4. It’s too easy to blame diet for our children’s behavior problems

It is tempting to look for bad guys in what we feed our children.  Dr. Ben Feingold was ridiculed back in the sixties for looking at how children’s behaviors could improve by removing sugar and artificial additives from their diet.  Studies have subsequently validated this and I have personally witnessed the benefits of this approach for some children. Before we over-simply eating to a matter of chemistry, it is important to remember that it’s not just what we eat but our whole attitude about eating that needs careful examination. From the moment we are born eating defines our love, how we connect and exchange with each other.  The story of our life is made by how, where, when and why we eat.  This is what makes eating together the first classroom and a source of mindful attention.

5. It’s too easy to blame parents for our children’s behavior problems

Dr. Wedge’s wonderful article in Psychology Today adds to Whitaker’s reporting on how the DSM promotes medication use in children.  She goes further suggesting that the lower incidence of ADHD in France may be due to stricter parenting. This too may be an oversimplification. Having spent years living in Europe, I can tell you that it requires a closer look at the whole attitude of family cohesiveness that includes traditions of honoring our elders, eating together every day, story-telling and other cultural habits that play critical roles in raising healthy children. This kind of oversimplification is a bit like claiming that the cure for heart disease is the Mediterranean diet without looking at the Mediterranean lifestyle.

6. It’s too easy to blame our schools for our children’s behavior problem

There is no doubt in my mind that the current trend in standardized testing has contributed to the demands for performance enhancement through medication use.  Teachers are under enormous pressure these days and place that same pressure on parents, when their children are not keeping up in the classroom.  Being forced to “teach to the test,” there is no time to help individual students with different learning styles find their way.  When we put so much emphasis on grades and ignore the importance of emotional and social intelligence, the simplest solution to this assembly-line mentality is the quick-fix of medication.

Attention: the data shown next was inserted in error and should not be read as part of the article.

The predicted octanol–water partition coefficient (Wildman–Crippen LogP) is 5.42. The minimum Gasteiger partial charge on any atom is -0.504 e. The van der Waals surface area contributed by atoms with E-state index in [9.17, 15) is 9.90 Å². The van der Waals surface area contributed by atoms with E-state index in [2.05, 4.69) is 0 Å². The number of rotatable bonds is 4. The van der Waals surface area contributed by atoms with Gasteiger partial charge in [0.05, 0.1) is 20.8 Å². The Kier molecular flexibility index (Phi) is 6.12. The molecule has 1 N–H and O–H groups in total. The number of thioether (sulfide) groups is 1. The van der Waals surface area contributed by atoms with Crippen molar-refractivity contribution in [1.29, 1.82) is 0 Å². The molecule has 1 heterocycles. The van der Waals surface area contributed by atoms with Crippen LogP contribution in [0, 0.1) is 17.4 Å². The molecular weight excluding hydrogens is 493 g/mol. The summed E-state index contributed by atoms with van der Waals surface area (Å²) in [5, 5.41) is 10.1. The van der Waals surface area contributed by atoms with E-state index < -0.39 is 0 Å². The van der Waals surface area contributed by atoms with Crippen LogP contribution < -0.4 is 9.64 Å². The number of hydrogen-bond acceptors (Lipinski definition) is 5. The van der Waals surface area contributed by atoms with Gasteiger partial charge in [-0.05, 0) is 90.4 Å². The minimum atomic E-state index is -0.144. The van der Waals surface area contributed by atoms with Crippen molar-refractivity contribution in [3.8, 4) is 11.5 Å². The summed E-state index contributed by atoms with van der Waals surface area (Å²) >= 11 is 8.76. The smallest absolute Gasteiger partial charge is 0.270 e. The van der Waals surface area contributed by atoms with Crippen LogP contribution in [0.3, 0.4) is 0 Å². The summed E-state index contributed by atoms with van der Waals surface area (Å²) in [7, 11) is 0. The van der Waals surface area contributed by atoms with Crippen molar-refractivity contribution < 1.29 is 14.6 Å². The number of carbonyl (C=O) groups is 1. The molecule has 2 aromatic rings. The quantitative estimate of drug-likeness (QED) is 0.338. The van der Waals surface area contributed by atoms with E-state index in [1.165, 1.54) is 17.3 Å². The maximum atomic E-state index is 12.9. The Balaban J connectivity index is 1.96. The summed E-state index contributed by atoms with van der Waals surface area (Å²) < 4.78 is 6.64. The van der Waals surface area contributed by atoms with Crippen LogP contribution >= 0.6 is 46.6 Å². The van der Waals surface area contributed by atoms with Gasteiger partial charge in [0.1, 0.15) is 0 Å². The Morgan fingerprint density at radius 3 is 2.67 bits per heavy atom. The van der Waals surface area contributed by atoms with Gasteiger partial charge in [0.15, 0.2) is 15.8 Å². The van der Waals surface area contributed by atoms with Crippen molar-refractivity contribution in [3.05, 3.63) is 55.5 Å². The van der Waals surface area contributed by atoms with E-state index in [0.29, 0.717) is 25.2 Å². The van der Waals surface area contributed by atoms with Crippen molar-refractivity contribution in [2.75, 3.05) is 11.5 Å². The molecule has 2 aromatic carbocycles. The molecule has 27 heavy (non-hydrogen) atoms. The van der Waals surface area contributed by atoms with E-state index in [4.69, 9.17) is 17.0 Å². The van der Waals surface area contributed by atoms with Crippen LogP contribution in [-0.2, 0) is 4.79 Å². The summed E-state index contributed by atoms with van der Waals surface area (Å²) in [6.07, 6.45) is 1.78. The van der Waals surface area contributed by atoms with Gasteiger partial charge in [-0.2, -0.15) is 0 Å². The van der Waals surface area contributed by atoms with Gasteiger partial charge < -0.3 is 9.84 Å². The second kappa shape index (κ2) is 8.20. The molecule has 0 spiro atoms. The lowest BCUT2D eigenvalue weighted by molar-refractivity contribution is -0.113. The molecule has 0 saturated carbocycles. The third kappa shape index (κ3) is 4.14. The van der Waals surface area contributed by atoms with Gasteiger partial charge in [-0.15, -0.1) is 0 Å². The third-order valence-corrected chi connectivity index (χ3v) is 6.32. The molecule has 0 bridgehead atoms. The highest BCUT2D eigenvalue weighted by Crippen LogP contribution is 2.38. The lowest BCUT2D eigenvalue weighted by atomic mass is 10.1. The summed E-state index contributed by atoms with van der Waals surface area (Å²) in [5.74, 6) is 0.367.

7. It’s too easy to blame genetics for our children’s problems

One of the biggest fallacies of our view of life is that our genes actually cause our problems.  This oversimplification has its basis in our deep faith in biologic determinism. Cutting-edge research has demonstrated that we live in a much more complex “epigenetic” relationship with our world where endless environmental factors are constantly switching on and off genes (both ours and those of the microbiome living in our gut).  If we step back for a moment and see the big picture, we begin to appreciate the dynamic overlap of multiple factors (family, friends, technology, diet, lifestyle, school, etc.) that support or distort an individual child’s emotional experience. There is nothing mechanistic about this process.  It is much more akin to growing vegetables than fixing clocks.

Helping each child grow takes time and a willingness to explore her potential for adaptation. Neuroplasticity ensures that behaviors can change. As I discuss in my book Fire Child, Water Child, attention can be trained and self-esteem can be successfully nurtured. Rather than taking the easy way out, let’s take the time to consider each child’s story with love and the patience of a caring heart.  When we do so, we banish the one to blame and become part of the medicine that heals all wounds.